2a - Description of the workplace

 Company profile, history and ownership

Starting as an apprentice in a company can be overwhelming. The apprentice needs general knowledge of the company he/she has started in.

You may already have a presentation of your company in the form of a brochure, website or power point presentation.

Give the apprentice a quick overview of:

  • What is your company known for?
  • How was the company founded and by whom?
  • How has the company developed over the years?
  • Who owns the company now and in which legal form?

A company presentation gives the apprentice a quick overview of the company. Digital presentations are becoming more and more common. You can also print it and put it in the introduction folder.

If you don't already have a presentation, you could use the Trainer Guide's template as a starting point, adjusting it to meet your needs. The template contains items normally found in a company presentation.

Click here or on the picture at right to download a template for a company presentation.

 Company organisation and staff

If your workplace is not that small, you may have an organisational diagram of your company.

Or you may have an outline of how your departments are organised and how production takes place.

Show the apprentice how the company is organised.

Example of a department structure.
The chart to the right shows an example of how the structure of a department could look. The trainer can use a chart like this to explain to the apprentice the positions of specific people and the relation between the different functions within the department.


Often you hear that "the company's greatest assets are the employees".

The apprentice needs to know who his/her colleagues are and who is responsible for what:

  • Number of employees?
  • How long have they been in the company?
  • Who does what?
  • Who is the apprentice's contact person?
 Organisation of the work
An effective workday needs effectual teamwork. In some departments, employees work very closely with each other. Here the employees depend on good communication, respect and understanding of each other's working areas.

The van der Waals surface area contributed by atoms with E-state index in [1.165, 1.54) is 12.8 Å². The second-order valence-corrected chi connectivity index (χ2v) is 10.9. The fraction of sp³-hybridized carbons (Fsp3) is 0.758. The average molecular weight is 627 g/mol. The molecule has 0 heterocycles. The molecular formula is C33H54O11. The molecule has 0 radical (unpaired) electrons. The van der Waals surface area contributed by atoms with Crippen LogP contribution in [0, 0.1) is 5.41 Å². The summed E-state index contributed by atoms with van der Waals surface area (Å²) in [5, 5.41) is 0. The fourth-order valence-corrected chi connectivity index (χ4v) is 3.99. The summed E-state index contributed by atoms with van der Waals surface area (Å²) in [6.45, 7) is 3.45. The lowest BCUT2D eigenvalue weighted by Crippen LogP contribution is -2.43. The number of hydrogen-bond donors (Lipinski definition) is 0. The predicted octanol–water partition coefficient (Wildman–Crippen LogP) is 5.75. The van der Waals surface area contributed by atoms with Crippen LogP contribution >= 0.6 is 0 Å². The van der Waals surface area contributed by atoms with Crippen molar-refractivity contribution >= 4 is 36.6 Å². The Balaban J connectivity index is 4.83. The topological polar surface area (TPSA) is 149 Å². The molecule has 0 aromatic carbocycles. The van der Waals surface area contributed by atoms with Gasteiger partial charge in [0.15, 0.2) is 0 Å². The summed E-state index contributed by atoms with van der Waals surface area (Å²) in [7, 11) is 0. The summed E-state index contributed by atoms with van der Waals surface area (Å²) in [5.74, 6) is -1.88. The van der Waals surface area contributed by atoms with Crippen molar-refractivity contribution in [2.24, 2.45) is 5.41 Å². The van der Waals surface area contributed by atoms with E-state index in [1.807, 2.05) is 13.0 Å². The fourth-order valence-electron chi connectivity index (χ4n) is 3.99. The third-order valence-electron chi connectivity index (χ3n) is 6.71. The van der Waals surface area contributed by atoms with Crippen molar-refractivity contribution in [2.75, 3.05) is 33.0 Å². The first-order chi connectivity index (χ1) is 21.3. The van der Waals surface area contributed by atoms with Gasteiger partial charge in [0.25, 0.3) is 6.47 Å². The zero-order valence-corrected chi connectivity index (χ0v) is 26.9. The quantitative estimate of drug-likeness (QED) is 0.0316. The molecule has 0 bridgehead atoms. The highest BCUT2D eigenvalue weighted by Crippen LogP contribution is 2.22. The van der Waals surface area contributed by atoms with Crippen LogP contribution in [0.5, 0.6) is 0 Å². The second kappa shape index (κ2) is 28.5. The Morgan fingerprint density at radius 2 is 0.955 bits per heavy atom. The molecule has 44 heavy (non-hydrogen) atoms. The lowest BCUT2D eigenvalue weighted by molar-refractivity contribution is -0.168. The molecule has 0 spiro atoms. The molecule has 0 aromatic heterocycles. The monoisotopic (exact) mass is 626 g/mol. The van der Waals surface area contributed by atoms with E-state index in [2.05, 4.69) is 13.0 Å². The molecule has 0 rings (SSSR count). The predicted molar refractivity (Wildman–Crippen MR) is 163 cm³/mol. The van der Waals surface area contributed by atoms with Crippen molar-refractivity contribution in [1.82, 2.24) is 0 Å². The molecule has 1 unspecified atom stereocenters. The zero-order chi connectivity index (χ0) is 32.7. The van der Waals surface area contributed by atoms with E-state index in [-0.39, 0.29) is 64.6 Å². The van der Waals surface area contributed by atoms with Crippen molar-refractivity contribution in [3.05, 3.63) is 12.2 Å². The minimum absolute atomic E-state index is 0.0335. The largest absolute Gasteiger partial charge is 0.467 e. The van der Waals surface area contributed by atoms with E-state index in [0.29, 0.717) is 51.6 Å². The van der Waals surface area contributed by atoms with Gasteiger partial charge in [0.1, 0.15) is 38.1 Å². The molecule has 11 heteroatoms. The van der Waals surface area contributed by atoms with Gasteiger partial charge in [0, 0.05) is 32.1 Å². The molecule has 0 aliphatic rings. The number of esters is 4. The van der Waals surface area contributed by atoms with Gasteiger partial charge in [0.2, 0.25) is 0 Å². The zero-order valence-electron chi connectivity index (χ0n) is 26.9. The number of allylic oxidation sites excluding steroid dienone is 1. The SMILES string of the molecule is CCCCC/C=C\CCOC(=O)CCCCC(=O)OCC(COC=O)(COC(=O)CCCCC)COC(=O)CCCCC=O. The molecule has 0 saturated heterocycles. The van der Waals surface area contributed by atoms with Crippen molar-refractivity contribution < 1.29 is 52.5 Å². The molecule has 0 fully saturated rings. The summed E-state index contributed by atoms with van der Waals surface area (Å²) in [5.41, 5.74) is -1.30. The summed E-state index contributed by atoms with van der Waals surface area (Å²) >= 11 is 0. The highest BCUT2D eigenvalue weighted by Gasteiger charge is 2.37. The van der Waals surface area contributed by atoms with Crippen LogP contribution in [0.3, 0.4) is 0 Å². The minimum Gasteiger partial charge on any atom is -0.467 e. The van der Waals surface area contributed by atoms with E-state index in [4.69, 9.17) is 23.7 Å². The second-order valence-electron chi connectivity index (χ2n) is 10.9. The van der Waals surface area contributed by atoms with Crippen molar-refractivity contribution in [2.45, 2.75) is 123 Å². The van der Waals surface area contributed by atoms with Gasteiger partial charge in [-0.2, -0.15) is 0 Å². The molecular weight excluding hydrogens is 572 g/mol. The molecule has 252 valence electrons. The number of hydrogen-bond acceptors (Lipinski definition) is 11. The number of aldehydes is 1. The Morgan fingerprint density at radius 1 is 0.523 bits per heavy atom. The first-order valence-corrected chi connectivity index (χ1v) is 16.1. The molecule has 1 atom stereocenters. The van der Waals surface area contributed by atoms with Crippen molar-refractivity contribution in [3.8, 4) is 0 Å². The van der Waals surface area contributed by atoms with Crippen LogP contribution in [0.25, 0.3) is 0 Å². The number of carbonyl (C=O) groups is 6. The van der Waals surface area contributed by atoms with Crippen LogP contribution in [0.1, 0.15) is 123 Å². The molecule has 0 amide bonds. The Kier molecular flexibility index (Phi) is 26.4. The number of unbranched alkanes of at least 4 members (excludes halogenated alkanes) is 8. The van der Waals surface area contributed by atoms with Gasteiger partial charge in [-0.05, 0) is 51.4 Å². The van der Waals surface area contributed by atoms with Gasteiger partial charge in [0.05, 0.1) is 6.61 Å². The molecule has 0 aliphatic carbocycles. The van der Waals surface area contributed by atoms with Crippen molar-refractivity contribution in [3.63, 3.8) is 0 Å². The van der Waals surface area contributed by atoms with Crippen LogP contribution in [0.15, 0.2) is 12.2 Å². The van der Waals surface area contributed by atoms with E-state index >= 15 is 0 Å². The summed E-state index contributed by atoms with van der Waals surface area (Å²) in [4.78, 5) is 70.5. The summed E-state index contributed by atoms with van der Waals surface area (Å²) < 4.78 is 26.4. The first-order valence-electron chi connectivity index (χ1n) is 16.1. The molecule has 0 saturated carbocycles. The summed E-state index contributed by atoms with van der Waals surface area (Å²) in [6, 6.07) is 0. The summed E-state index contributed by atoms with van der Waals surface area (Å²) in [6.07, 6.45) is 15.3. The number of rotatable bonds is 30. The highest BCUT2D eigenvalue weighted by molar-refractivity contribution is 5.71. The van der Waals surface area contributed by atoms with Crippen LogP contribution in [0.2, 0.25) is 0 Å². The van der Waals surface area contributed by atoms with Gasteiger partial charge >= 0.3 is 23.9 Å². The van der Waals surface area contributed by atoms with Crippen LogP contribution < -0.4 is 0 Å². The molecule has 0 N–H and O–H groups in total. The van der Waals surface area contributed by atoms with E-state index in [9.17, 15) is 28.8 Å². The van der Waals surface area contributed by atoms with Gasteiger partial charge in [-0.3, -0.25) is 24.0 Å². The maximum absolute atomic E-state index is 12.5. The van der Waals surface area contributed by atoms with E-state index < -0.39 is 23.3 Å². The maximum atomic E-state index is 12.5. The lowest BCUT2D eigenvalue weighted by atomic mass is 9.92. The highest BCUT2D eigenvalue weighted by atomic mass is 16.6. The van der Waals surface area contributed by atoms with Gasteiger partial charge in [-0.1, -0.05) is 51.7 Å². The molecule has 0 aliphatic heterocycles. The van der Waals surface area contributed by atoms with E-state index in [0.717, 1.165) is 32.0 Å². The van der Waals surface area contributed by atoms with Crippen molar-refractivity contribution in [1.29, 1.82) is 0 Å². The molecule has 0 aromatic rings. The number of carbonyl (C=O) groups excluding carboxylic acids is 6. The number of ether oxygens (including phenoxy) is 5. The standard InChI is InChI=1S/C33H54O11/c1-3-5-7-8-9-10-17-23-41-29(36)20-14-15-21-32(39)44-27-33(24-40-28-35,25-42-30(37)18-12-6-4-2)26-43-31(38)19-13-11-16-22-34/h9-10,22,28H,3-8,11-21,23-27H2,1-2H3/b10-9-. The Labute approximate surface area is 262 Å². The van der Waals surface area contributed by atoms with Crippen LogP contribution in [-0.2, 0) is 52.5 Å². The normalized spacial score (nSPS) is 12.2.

Good teamwork doesn't only benefit the customer, but it also makes daily work more fun for the employee and apprentice! He will enjoy the job, as well as the company, more.

Prepare the apprentice by telling:

Who works closely together in the company?
How is the information flow?
How can the apprentice contribute to optimal cooperation across departments?
How is the command chain in this workplace?

There is close cooperation between sales and internal sales support, between drivers / warehouse and planners, between chefs/cooks and waiters, - What is this like in your company? - !
 Health and Safety
In the workplace, there are several aspects that may influence the health and safety of the employees. Make sure you inform the apprentice on the issues that apply to your company. In general, employers are responsible for the creation of a safe and healthy working climate and environment.

Employers and employees are both responsible for improving the working climate and environment.

Issues are e.g.:

  • Some working environments are safer then others but in every environment you have risks, e.g. working on ladders, working with a forklift truck. Be aware of the risks in your company and share them with your apprentice.
  • For an apprentice, there may be a limit for working hours, and working in shifts may not be allowed in your country and your trade. Make sure you know the situation for your country.
  • Working with dangerous goods (e.g. flammable, explosive, electrical and toxic goods) should be done under protective circumstances and with the necessary precautions. Is an apprentice in your country allowed to work with all goods processed and produced in your company?
  • Great physical stress can influence health. Heavy lifting, long periods of standing, but also vibrations or radiation can make employees ill.
  • Too much mental stress makes people crazy. Make sure that the apprentice doesn’t have too much stress, and guide the apprentice in organising tasks and handling stressful situations.
  • Aggression, which means verbal or physical attacks. Especially service staff in uniform are sometimes subject to aggression. Sometimes customers and patients can react aggressively when they disagree with something.

The above mentioned aspects are only examples. Be aware of the things apprentices (considering their age) are not allowed to do, according to laws in your country. Carefully consider all aspects that might influence health and safety in your company and, if available, consult a colleague from the HR-department or someone responsible for health and safety at your company.

In Module 8, the subject of safety and working environment is discussed more extensively. Please also have a look at module 8.


2 - The workplace